In an attempt to discover what has happened during the time that he had not been in town, Huck disguises himself as a girl and goes to town. He soon finds that both Pap and Jim had been suspected for Huck's death and that the people had decided to inspect Jackson's island to find the murderers. Hearing the news, Jim and Huck leave the island on a massive raft and start a journey downstream.

During the journey downstream they go through several incidents but always manage to evade people's attempts to capture them. Their new goal is to reach Cairo, from where they would eventually take the road towards the Free states.

Sadly, they miss Cairo after a thunderstorm separates them and brings along a fog which stops them from finding the city. The troubles follow as the two are separated again after a boat smashes their raft. Following the incident, Huck finds help at the Grangerford family and Jim hides in a close swamp. Huck and Jim are brought together again after a chain of events which leaves all the Grangerfords killed by a rival family.

The two move on downstream and find two crooks recognized as the Duke and the King. The crooks soon take command of the raft and take Jim and Huck with them in order to assist them in their dirty tricks. After visiting several towns and ripping off people there, the two crooks come up with a plan of stealing a heritage from three orphan girls. The Duke and the King come to town claiming that they are the uncles of the three Wilks girls. Everyone is fooled into believing the story, but Huck decides to reveal the fraud. Shortly after, the real uncles of the Wilks girls show up and the town brings them face-to-face with the crooks for a confrontation.

Huck and Jim escape, but their raft is soon recaptured by the crooks that decide to sell Jim as a slave. Huck is determined to set Jim again and walks into the town directly to Jim's present master. Huck happily finds that Jim's master is actually Tom Sawyer's aunt, Aunt Sally, and presents himself as being Tom Sawyer. Surprisingly, Tom Sawyer arrives, but he is willing to play Huck's tune and help him. The two attempt to free Jim, but, in their attempt, Tom is shot and Jim stays with him while Huck goes for help. The doctor assists Tom and brings Jim back to town as a slave. Aunt Polly arrives and the boys discover that Jim had been freed according to late Widow Douglas's testament. The novel ends with Huck realizing that it had not been a good idea to write a book and claiming that he would not have started to write if he knew how much time it would take.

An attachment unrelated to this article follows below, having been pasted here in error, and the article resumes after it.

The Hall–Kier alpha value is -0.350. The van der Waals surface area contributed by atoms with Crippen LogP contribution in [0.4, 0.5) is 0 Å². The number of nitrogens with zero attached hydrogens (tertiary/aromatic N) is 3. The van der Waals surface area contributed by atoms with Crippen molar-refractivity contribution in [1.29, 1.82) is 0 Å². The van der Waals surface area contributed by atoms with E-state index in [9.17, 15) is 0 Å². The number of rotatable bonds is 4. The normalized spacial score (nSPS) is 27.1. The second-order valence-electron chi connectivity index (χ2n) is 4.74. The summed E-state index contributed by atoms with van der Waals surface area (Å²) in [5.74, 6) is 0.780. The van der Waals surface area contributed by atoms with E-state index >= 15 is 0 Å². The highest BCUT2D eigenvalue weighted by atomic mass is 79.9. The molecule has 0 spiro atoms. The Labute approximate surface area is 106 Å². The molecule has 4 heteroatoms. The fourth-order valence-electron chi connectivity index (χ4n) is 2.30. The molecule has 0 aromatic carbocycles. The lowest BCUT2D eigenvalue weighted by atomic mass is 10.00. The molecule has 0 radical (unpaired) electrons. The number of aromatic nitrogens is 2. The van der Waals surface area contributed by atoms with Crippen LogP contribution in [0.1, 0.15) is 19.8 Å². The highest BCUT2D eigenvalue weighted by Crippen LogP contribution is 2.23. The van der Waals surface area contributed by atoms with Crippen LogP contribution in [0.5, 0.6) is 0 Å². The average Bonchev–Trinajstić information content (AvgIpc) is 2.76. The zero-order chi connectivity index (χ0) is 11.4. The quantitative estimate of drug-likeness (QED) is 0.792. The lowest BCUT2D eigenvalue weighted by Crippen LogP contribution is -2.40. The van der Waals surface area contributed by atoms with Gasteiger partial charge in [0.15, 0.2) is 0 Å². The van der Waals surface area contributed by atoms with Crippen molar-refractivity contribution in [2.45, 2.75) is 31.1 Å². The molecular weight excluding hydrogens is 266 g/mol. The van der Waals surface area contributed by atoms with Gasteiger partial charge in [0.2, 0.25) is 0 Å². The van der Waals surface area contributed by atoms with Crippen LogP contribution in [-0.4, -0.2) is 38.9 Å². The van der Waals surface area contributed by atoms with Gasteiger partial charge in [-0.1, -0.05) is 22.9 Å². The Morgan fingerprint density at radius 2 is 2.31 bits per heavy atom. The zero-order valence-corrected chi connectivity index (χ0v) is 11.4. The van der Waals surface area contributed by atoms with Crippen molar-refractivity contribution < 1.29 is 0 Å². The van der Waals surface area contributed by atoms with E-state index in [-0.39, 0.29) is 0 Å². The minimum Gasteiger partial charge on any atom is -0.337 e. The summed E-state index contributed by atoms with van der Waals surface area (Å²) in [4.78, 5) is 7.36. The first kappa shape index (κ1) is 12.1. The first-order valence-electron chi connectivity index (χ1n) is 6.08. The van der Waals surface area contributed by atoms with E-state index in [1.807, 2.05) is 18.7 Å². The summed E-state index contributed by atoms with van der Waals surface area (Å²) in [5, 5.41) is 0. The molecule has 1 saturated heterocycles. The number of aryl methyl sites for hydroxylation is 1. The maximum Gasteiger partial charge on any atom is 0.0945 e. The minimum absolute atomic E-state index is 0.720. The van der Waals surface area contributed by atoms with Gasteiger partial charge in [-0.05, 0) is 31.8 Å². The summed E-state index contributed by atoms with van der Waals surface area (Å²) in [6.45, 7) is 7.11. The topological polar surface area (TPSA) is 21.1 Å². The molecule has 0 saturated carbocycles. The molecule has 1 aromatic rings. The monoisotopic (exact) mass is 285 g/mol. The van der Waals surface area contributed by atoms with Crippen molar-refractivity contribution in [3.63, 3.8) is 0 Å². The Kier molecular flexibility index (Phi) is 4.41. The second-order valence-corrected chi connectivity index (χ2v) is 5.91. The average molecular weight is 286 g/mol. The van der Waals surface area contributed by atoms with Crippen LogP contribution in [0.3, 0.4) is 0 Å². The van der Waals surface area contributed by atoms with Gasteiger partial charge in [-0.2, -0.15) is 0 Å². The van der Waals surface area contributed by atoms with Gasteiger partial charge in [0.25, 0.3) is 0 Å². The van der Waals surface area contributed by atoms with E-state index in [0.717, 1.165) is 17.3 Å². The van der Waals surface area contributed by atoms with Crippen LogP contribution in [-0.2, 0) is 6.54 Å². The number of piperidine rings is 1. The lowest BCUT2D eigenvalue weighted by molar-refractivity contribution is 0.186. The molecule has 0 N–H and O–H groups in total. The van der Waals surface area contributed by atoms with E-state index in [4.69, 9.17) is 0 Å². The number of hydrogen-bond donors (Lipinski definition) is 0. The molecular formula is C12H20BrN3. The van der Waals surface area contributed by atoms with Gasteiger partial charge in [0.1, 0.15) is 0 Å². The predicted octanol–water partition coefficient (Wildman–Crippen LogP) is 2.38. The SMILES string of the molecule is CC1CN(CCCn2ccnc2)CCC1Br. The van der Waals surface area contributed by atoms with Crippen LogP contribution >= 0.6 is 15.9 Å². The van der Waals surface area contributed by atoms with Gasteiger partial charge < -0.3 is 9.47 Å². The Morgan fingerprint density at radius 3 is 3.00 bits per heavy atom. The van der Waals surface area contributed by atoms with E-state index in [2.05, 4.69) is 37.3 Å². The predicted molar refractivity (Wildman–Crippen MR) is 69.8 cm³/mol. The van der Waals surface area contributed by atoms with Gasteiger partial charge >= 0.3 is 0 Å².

The novel revolves around the relationship between Huckleberry Finn and Jim. The two came from a similar environment, with Huck almost having become his father's slave. However, the fact that Huck had been white made a great difference during the times in which slavery was a common practice in the South.

The journey downstream unites Jim and Huck, and they form an almost family-like relationship. "It was only on the raft floating down the Mississippi away from societal constraints that Huck was able to overcome the racist attitudes of his culture and understand Jim as a man." (O'Loughlin, Jim) Jim proves good capacities of understanding and advising Huck and the black man soon becomes the father that Huck never had.

In contrast to Jim, Pap is a thief and a crook that would stop at… [END OF PREVIEW] . . . READ MORE

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How to Cite "Adventures of Huckleberry Finn" Thesis in a Bibliography:

APA Style

Adventures of Huckleberry Finn.  (2009, February 4).  Retrieved July 15, 2020, from

MLA Format

"Adventures of Huckleberry Finn."  4 February 2009.  Web.  15 July 2020. <>.

Chicago Style

"Adventures of Huckleberry Finn."  February 4, 2009.  Accessed July 15, 2020.